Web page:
1. Perform the complete back up from A.
2. Use the back up to restore to B.
3. Compare B to A.

In disaster recovery A is gone anyway.


So the recommendation is to go from A to B to see.

Whistling

Sorry, I'll get my coat....

Semper in excretia, sumus solum profundum variat
Steve Jones
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Me, too. I'll grab my resume, err coat and meet you downstairs Smile

It pays to test your restores regularly, but I'm not sure I'd test everyone. The SQL backup to disk works so well that I don't worry about the process or the files, but I do periodically check them to be sure they're not getting corrupt or there's another issue with the process.

It's a good reason not to use sets or back up to the same file every time as well. If one gets corrupted, you could have a whole stream corrupted.

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alex white
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The other thing I do is ship the backup files across the internet (encrypted of course) so that they are in another physical location. I backup the whole database to the same file each night (rename the night before's) and then use XDelta http://xdelta.org to find the bit level differences between the backup file last night and tonights, I then send the resulting patch file across the internet (normally 50-150mb for a 20gb database per day) and rebuild the backup file on the other location. Works perfectly... Offsite backups are very important these days unfortunatly. 20gb file processed in less than an hour to create the patch file.
Matt Miller (4)
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Why restrict yourself to the easiest part of the process? Testing the restore of a single user DB, you'ev bypassed all sorts of fun and challenging things that will likely go to hell in a disaster. Like - restoring your AD, then restoring the system databases, then getting all of these databases to run, and run well.

You need to regularly do a full-fledged DR exercise. Starting with the "the data center blew up" exercise, and going up from there. At a previous employer, the CIO hired a consulting company to come up with 200 or so permutations of various "wrinkles", or rather additional issues we might need to be able to "survive". Things like - corrupted MSDB; missing backup (one or two sets); irretrievable AD restore, so revert to using the AD exports, etc.... or - the mainframe gateway's token ring card is gone, so the connectivity must be reestablished with new protocols over ethernet. In addition to all of the various "this user database's table x has been modified in x way".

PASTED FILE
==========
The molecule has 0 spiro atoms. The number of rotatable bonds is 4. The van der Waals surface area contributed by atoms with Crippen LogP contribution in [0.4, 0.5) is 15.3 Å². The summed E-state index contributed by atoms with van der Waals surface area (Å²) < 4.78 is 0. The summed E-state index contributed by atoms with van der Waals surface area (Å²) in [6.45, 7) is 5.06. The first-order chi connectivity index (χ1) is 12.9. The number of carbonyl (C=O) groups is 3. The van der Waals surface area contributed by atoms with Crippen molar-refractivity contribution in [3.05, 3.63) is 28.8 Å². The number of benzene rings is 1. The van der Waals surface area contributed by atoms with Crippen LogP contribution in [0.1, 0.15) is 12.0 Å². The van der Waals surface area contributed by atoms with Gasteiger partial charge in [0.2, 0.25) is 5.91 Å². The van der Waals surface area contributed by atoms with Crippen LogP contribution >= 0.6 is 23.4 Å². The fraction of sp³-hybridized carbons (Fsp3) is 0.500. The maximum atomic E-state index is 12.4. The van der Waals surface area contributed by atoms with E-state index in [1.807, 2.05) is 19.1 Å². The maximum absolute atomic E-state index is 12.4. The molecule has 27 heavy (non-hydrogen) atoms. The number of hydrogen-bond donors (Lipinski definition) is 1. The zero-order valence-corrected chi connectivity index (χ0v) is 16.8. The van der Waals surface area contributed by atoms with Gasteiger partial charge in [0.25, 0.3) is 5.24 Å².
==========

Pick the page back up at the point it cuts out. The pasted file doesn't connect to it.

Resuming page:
What's more - time yourself. You HAVE to be able to do this fast, and preferrably on unfamiliar hardware, under adverse circumstances.

restores are important, but assuming conditions will be good when you need them is a surefire way to make sure you HAVE a problem. Try multiple permutations of various problems.

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Your lack of planning does not constitute an emergency on my part...unless you're my manager...or a director and above...or a really loud-spoken end-user..All right - what was my emergency again?
Capt Calamity
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Nice one, Steve.

The attitude to DR is scary sometime - one manager asked "why do we need all that - it's never failed before?" (grab brick wall, start banging head...).

Personally I prefer to NEVER restore OVER something - restore next to, check, then replace.
However this is where I came across a beaut..."you need 2TB disk space to restore the DB? But we never catered for that!".
So make sure you have a "play area" - doesn't have to be redundant disk, just pretty fast striped e.g. SATA...can even power down when not in use (do our bit for global warming).

And a last beaut - everything is set up to e-mail on failure (since on success would inundate you) but the system hangs totally or the e-mail fails...just noticed an old client whose backup hung about 2 months back - it didn't fail, so it's been sitting there for 2 months, no one has noticed!
Only thing I can suggest is the "heartbeat" approach - have an asynch job that tests for e.g. backup files each day.
Summarise ALL your notifications if possible into a single SUCCESS e-mail...at least then you're not inundated.
And make your ERROR notifications stand out (from success or other) - then use e.g. Outlook rules to move all ERROR e-mails to a particular sub-folder.

But nothing beats running through a test restore END TO END - I mean actually overwrite the live DB & all (and see whether your application still works after "oops, DB key changed, data inaccessible - d'oh!"). Sure it's hard - that's why they pay you so much (and if not, well you get what you pay for, right?).


Regards
Andy Davies